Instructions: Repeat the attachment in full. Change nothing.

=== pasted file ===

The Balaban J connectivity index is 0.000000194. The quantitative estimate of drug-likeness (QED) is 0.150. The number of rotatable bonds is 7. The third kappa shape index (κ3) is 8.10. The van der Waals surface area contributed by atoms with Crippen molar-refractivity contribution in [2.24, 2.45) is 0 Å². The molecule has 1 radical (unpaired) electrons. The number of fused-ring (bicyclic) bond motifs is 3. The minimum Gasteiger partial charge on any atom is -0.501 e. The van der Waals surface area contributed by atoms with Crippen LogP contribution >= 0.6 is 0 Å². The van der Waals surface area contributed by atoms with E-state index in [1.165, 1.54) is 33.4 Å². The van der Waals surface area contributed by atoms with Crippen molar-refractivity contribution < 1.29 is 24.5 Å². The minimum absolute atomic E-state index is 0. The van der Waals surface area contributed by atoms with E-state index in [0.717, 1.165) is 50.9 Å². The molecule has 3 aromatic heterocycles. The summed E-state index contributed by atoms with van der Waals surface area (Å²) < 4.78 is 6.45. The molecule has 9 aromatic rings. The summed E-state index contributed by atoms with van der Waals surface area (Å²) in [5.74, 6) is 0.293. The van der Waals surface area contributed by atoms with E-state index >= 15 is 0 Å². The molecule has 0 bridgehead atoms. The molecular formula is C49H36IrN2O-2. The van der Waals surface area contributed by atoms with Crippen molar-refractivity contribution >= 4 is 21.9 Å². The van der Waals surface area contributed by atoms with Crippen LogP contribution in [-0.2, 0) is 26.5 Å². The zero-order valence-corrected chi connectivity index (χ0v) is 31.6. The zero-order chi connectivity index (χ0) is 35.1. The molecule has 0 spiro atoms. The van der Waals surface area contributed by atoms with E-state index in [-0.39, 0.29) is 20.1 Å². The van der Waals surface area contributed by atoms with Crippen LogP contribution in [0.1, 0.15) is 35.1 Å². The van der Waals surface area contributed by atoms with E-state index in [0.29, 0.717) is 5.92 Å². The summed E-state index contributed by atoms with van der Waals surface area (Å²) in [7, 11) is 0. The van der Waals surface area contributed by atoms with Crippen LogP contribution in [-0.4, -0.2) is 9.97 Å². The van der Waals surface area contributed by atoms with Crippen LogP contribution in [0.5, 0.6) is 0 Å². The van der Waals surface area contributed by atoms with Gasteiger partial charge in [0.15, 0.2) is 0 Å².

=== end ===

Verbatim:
The Balaban J connectivity index is 0.000000194. The quantitative estimate of drug-likeness (QED) is 0.150. The number of rotatable bonds is 7. The third kappa shape index (κ3) is 8.10. The van der Waals surface area contributed by atoms with Crippen molar-refractivity contribution in [2.24, 2.45) is 0 Å². The molecule has 1 radical (unpaired) electrons. The number of fused-ring (bicyclic) bond motifs is 3. The minimum Gasteiger partial charge on any atom is -0.501 e. The van der Waals surface area contributed by atoms with Crippen LogP contribution >= 0.6 is 0 Å². The van der Waals surface area contributed by atoms with E-state index in [1.165, 1.54) is 33.4 Å². The van der Waals surface area contributed by atoms with Crippen molar-refractivity contribution < 1.29 is 24.5 Å². The minimum absolute atomic E-state index is 0. The van der Waals surface area contributed by atoms with E-state index in [0.717, 1.165) is 50.9 Å². The molecule has 3 aromatic heterocycles. The summed E-state index contributed by atoms with van der Waals surface area (Å²) < 4.78 is 6.45. The molecule has 9 aromatic rings. The summed E-state index contributed by atoms with van der Waals surface area (Å²) in [5.74, 6) is 0.293. The van der Waals surface area contributed by atoms with E-state index >= 15 is 0 Å². The molecule has 0 bridgehead atoms. The molecular formula is C49H36IrN2O-2. The van der Waals surface area contributed by atoms with Crippen molar-refractivity contribution >= 4 is 21.9 Å². The van der Waals surface area contributed by atoms with Crippen LogP contribution in [-0.2, 0) is 26.5 Å². The zero-order valence-corrected chi connectivity index (χ0v) is 31.6. The zero-order chi connectivity index (χ0) is 35.1. The molecule has 0 spiro atoms. The van der Waals surface area contributed by atoms with E-state index in [-0.39, 0.29) is 20.1 Å². The van der Waals surface area contributed by atoms with Crippen LogP contribution in [0.1, 0.15) is 35.1 Å². The van der Waals surface area contributed by atoms with E-state index in [0.29, 0.717) is 5.92 Å². The summed E-state index contributed by atoms with van der Waals surface area (Å²) in [7, 11) is 0. The van der Waals surface area contributed by atoms with Crippen LogP contribution in [-0.4, -0.2) is 9.97 Å². The van der Waals surface area contributed by atoms with Crippen LogP contribution in [0.5, 0.6) is 0 Å². The van der Waals surface area contributed by atoms with Gasteiger partial charge in [0.15, 0.2) is 0 Å².